“Over the last two months, we’ve been very actively talking to wind turbine owners,” says Janis Putrams, CEO of Aerones. “We have lots of interest and letters of intent in Texas, Spain, Turkey, South America for wind turbine cleaning. And in places like Canada, the Nordic and Europe for de-icing. If the weather is close to freezing, ice builds up, and they have to stop the turbine.” TechCrunch reported last March that the company moved its sales operations to Silicon Valley.
The emergency response industry is also looking to other drones to tackle its most difficult challenges. For over a year, Zipline has been successfully delivering blood for critical transfusions to the most remote areas of Africa. Zipline announced earlier this month it filed with the FAA to begin testing later this year in America.
This is welcome news for the USA’s rural health centers, which are straddled with exploding costs, staff shortages and crippling infrastructure. Fast Company recently reported that “nearly half of rural providers already have a negative operating margin. As rural residents, who tend to be sicker than the rest of the country, have to rely on the smaller clinics that remain, drones could ensure that those clinics have access to necessary supplies. Blood products spoil quickly, and outside major hospitals, it’s common not to have the right blood on hand for a procedure. Using the drones would be faster, cheaper, and more reliable than delivering the supplies in a van or car.”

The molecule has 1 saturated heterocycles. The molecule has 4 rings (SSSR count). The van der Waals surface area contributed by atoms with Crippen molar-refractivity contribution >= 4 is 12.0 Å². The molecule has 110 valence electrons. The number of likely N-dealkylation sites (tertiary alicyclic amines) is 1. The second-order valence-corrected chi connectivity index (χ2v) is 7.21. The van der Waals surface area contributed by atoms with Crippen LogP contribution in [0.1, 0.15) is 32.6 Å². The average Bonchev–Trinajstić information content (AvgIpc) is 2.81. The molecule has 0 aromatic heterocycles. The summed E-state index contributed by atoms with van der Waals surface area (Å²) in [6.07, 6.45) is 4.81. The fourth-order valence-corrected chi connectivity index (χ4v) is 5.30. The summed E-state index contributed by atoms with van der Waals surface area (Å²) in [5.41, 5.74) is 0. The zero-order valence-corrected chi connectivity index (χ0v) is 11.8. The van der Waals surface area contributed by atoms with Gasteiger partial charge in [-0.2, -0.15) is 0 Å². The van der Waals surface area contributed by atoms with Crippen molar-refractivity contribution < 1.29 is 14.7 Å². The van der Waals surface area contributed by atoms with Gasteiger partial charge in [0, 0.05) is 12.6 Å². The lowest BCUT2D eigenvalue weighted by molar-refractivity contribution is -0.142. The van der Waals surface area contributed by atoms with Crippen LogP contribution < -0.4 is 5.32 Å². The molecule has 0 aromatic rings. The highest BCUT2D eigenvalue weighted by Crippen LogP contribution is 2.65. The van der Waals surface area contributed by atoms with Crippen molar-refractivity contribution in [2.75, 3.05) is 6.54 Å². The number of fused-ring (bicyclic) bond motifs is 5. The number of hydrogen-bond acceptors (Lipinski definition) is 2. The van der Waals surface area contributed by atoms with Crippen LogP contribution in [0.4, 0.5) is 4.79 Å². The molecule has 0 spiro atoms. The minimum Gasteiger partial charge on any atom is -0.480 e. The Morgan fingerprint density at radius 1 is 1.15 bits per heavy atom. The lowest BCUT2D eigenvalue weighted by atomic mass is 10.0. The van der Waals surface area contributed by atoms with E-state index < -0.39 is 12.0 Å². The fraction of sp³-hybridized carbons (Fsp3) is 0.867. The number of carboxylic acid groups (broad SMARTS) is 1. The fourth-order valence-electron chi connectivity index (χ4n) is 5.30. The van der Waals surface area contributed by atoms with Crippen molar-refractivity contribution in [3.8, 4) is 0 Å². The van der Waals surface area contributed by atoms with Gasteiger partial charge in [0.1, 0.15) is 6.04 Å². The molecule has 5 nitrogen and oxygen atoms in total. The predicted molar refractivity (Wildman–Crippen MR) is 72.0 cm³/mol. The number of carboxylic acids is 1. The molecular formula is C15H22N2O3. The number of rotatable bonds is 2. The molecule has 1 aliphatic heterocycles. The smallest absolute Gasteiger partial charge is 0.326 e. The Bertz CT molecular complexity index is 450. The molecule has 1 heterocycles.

“There’s a lot that [the U.S.] can be doing better. And that’s what we think is ultimately the promise of future logistics and automated logistics,” says Zipline’s chief executive Keller Rinaudo. “It’s not delivering tennis shoes or pizza to someone’s backyard. It’s providing universal access to healthcare when people need it the most.”
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To date, Zipline has flown over 200,000 miles autonomously and delivered 7,000 units of blood throughout Rwanda. To prepare for its US launch, the company re-engineered its entire platform to bolster its delivery capabilities. Rinaudo explains, “In larger countries, you’re going to need distribution centers and logistics systems that are capable of doing millions of deliveries a day rather than hundreds or thousands.”
The new UAV is a small fixed-wing plane called Zip that can soar close to 80 miles per hour enabling life-saving supplies such as blood, organ donations or vaccines to be delivered in a matter of minutes.
As I prepare to speak at Xponetial 2018, I am inspired by these innovators who turn their mechanical inventions into life-saving solutions. Many would encourage Rinaudo and others to focus their energies on the seemingly more profitable sectors such as e-commerce delivery and industrial inspections. But Rinaudo retorts that “healthcare logistics is a way bigger market and a way bigger problem than most people realize. Globally it’s a $70 billion industry. The reality is that there are billions of people who do not have reliable access to healthcare and a big part of that is logistics. As a result of that, 5.2 million kids die every year due to lack of access to basic medical products. So Zipline’s not in a rush to bite off a bigger problem than that.”
The topic of utilizing life-saving technology will be discussed at the next RobotLab event on “The Politics Of Automation,” with Democratic Presidential Candidate Andrew Yang and New York Assemblyman Clyde Vanel on June 13th @ 6pm in NYC – RSVP Today!